CIFG Assur. N. Am., Inc. v Credit Suisse Sec. (USA) LLC

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CIFG Assur. N. Am., Inc. v Credit Suisse Sec. (USA) LLC 2015 NY Slip Op 04558 Decided on May 28, 2015 Appellate Division, First Department Published by New York State Law Reporting Bureau pursuant to Judiciary Law § 431. This opinion is uncorrected and subject to revision before publication in the Official Reports.

Decided on May 28, 2015
Tom, J.P., Renwick, Andrias, Richter, Gische, JJ.
14301 653974/13

[*1] CIFG Assurance North America, Inc., Plaintiff-Appellant,


Credit Suisse Securities (USA) LLC, Defendant-Respondent.

Quinn Emanuel Urquhart & Sullivan LLP, New York (Sean P. Baldwin of counsel), for appellant.

Orrick, Herrington & Sutcliffe LLP, New York (John Ansbro of counsel), for respondent.

Order, Supreme Court, New York County (Jeffrey K. Oing, J.), entered on or about July 16, 2014, which granted defendant's motion to dismiss the complaint without prejudice, unanimously affirmed, without costs.

Plaintiff, a New York stock insurance company that provided financial guaranty insurance on a credit default swap, alleges that defendant, a registered broker-dealer, induced it to provide the insurance by representing that the collateral for the loans would be selected by a collateral manager, acting independently and in good faith in the interests of long investors, and by further representing that the collateralized debt obligation's (CDO) notes had characteristics that merited their AAA/Aaa credit ratings. In September 2008, approximately two years after closing, an event of default occurred and plaintiff paid out $46 million under its guaranty. In November 2013, plaintiff commenced this action alleging causes of action for fraud and violation of Insurance Law § 3105. The motion court properly determined that these claims are time-barred.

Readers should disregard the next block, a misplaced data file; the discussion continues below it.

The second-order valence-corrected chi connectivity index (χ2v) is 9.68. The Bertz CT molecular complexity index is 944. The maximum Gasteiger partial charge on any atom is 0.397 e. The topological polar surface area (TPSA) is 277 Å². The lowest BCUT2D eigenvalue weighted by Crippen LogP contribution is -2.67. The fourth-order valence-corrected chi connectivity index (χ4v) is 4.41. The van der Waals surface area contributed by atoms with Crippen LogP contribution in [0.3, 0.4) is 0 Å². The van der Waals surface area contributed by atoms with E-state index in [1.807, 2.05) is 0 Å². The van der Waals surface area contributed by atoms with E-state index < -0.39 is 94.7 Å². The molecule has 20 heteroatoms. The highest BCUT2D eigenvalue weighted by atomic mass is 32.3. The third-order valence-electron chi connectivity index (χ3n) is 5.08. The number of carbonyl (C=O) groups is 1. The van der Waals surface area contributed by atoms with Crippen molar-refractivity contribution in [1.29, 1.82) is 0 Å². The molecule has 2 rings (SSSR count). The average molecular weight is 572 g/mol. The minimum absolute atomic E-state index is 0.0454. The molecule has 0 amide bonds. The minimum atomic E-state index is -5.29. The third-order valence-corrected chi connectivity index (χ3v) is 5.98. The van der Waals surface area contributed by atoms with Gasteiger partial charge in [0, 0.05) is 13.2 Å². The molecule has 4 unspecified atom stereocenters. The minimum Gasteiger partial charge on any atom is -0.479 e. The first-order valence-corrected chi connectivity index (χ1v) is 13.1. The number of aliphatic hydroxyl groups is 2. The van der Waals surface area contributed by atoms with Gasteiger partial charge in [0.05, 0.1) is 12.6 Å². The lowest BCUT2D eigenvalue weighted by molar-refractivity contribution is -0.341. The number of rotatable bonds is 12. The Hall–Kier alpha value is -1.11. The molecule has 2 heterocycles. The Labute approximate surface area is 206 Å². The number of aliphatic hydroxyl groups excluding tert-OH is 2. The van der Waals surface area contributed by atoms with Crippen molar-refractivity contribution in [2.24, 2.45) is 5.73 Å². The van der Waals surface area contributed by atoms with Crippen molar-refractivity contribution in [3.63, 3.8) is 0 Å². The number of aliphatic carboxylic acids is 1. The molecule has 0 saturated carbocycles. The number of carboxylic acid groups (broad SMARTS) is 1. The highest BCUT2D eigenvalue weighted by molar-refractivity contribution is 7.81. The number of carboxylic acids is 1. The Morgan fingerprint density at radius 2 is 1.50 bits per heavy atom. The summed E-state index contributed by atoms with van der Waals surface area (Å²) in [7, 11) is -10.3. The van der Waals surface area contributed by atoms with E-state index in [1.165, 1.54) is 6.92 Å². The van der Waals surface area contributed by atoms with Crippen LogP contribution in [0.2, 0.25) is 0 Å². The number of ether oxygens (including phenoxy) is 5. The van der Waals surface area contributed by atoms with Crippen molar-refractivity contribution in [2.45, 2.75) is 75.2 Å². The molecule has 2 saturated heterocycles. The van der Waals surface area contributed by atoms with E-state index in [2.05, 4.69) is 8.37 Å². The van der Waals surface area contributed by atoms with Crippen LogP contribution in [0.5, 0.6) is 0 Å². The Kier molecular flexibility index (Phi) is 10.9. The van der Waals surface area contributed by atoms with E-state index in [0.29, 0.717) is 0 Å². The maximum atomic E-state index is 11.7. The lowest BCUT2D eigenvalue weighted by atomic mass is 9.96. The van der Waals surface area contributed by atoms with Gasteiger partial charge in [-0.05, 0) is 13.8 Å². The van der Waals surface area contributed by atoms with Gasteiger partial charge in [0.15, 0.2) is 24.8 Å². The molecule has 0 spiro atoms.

As plaintiff concedes, because it filed its complaint more than six years after the CDO closed, the timeliness of its claims depends on whether it "discovered the fraud . . . or could with reasonable diligence have discovered it" more than two years before the filing of the complaint on November 15, 2013 (CPLR 213[8]; see Sargiss v Magarelli, 12 NY3d 527, 532 [2009]). "[W]here the circumstances are such as to suggest to a person of ordinary intelligence the probability that he has been defrauded, a duty of inquiry arises, and if he omits that inquiry when it would have developed the truth, and shuts his eyes to the facts which call for investigation, knowledge of the fraud will be imputed to him" (Gutkin v Siegal, 85 AD3d 687, 688 [1st Dept 2011] [internal quotation marks omitted]).

Plaintiff has failed to meet its burden of establishing that even with the exercise of reasonable diligence, it could not have discovered the basis for its claims prior to November 15, 2011. Plaintiff was put on notice of defendant's fraud and scienter as early as 2008, but certainly by 2010, based on certain reports, made public, indicating the alleged actions that form the basis of plaintiff's claims. In addition, plaintiff was put on notice of defendant's alleged fraudulent [*2]activities by other lawsuits commenced prior to November 2011. Because plaintiff possessed information suggesting the probability that it had been defrauded, and failed to conduct an inquiry at that time, knowledge of the fraud is imputed (see Gutkin, 85 AD3d at 688).



ENTERED: MAY 28, 2015


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